Mile-high tower could soon become a reality

The mile-high tower has long been a dream of architects and developers. Sean Cronin talked to three of the top high-rise designers in the world, who say it is a question of not ‘if’ but ‘when’ the dream will become reality.

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By  Sean Cronin Published  October 9, 2005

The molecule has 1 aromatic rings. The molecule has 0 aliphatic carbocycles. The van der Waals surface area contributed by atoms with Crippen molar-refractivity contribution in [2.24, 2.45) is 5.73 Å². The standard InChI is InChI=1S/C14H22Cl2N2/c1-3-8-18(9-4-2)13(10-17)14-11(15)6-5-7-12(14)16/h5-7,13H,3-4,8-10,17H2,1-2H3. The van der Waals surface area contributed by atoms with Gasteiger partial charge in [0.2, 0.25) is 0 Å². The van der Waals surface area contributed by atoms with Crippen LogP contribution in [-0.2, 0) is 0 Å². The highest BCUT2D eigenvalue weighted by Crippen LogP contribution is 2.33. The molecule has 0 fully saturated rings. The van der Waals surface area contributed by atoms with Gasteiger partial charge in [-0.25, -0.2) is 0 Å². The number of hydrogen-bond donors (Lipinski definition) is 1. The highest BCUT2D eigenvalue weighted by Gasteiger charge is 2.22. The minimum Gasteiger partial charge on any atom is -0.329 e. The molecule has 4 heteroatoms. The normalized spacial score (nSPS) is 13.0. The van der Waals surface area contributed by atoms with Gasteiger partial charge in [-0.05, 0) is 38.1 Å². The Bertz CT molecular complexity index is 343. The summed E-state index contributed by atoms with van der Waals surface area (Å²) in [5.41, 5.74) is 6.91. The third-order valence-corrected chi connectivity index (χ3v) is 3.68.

It has existed as an architectural fantasy since the 1950s when Frank Lloyd Wright first proposed a 528-storey building called Mile-High Illinois. Since then several other architects have built their own castles in the sky, including US-based Pickard Chilton, which has an ongoing research project into the idea. Taisei Corporation of Japan also drew up plans for a 4000 m-high structure called X-Seed 4000, which at 800 storeys, was the highest building ever envisiged. But the ‘Mile High Tower’ has never managed to make it off the architect’s drawing board. That could be about to change as our revelations about Nakheel’s plans for a 1600 m structure prove that the concept may soon become a reality. It was, at least, being taken seriously enough for the developer to appoint international heavyweight consultants to draw up plans for the project earlier this year. But super-tall construction carries with it a host of engineering problems that need to be overcome, according to Arup director Mohsen Zikri. He says: “As the building becomes taller, you encounter more and more problems and some of these are to do with wind. When the building sways, you need to counteract it, because if you are not careful you will feel discomfort. “The top of a super-tall building can move by a metre or more, but what is more important than sway is acceleration.” As a result, one of the biggest challenges facing designers of super tall buildings is limiting building sway, and several techniques are used to do this. “You have to dampen this by mechanical means,” says Zikri. “If you imagine a cylinder and at the top, you have a piece of wire hanging down with a weight at the bottom. The weight sinks in a tank of water at the bottom or another viscous liquid, so the movement of the building is counteracted by the resistance of the liquid. “We have used this approach in Hong Kong, using liquid silicon,” he says. Taipei 101, currently the world’s tallest tower, also has a tuned mass damping system. The use of tuned mass damping systems ensure that lateral movement and acceleration in a building does not cause excessive discomfort or feelings of nausea for residents or office workers. The movement of the building also needs to be accommodated by the cladding system on the exterior to ensure it is robust enough to stay in place, says Kamran Mouzami, one of the world’s leading authorities on super tall construction and a director at WSP — the designer of the Freedom Tower. “When building taller, the cladding-structural interface becomes a major issue, so when the building moves, the cladding has to be able to cope with lateral drift. It means you need to have proper jointing on the cladding and curtain walling,” he says. Dennis Poon is managing principal at Thornton-Tomasetti Group and led the structural design of both the New York City World Financial Centre and the Taipei 101 in Taiwan — currently the tallest tower in the world. He also highlights wind-loading as one of the major challenges of super high-rise construction. He says: “Over 2000ft or so, you have to look at local wind data collection because the wind might be blowing in one direction at the base and in a completely different direction a few thousand feet up.” Poon also points to the impact that the lateral movement of a building can have on the interior and exterior finishes. “The lateral movement of the building can also have an adverse effect on the cladding and curtain walling — your exterior finish won’t be happy and your door frames won’t be happy. “Another very important issue with super high-rise structures that you need to be careful about is differential axle shortening between the tower core and the exterior columns.” But several of the most persistent problems encountered in super-tall construction relate not only to the structure, but also to the lift used — and many designers believe elevator technology will be the single most important factor in the development of super-tall buildings. Designers need to consider the issue of discomfort not only in relation to the lateral sway of the building but also in relation to the acceleration of the lifts. Lifts need to be fast enough to transport people up and down the structure as efficiently as possible, but cannot speed up or slow down too quickly. Currently the fastest lifts can move at a rate of around 12 m per second — but even at that rate, they would take at least two minutes to go from the bottom to the top of a mile high tower. This creates particular problems for super-tall office buildings where the lifts need to cope with massive numbers of workers arriving and leaving the building at roughly the same time, according to Arup’s Zikri. “The taller the building, the more people you have to move up and down it. “With taller buildings you need a bigger core for all the lifts that are required so it is not very efficient because your net to gross area is lousy, as the core has to get bigger to allow enough lifts for people to get in and out.” The designers of the Petronas Towers in Malaysia tried to overcome this problem with the use of double-decker lifts — but even this approach may not be sufficient to cope with the number of people living or working in a mile-high structure. Two of the biggest problems associated with lifts in super-tall buildings are cable stretch —where steel lift cables stretch under their own weight and cable whiplash — where rapid lateral movement of the cables increases with the height of the buildings. As the lifts move up and down air is also compressed in the shaft, which needs to be released in a controlled way to avoid mechanical problems. Wind loading is one of the most significant factors that super tall building designers need to think about, according to Zikri. “Where you have severe winds, the design has to be stiff enough to counteract that; the cladding also has to be able to withstand that pressure. “You need to be careful about windows; specifically opening windows on opposite sides of the building, because you have very positive pressure on one side of the building and the reverse on the other, which could cause windows to smash,” he says. While the building super-structure needs to be robust enough to handle these lateral forces, its foundations also need to be strong enough. “Obviously, the taller you go the more load there is on the foundations, so you have to make sure you have adequate foundations to carry the loads. That means you have to look at the soil structure. In New York you have rock, in London you have clay and in Dubai you have sand,” says Mouzami of WSP. “Foundations are not an issue in New York, but in London and Dubai, you need large diameter bored piles. “Secondly, as you add weight to the top of the building, the columns need to become much larger, so the idea is to place them in [so] that they take a common share of loading.” Finally, Zikri says that the construction process itself is a crucial consideration for any project of this scale. “You need to make sure that construction is unimpeded, so you have to plan it carefully. “You need to have enough materials but you cannot store all the materials you would need on the site itself, so you have to look at just in time delivery and the use of pre-fabricated elements where possible.” Zikri, Poon and Mouzami believe that there is no reason why a mile high tower cannot be built in the future; and where would be a more likely location than the world capital of mile high ambitions — Dubai.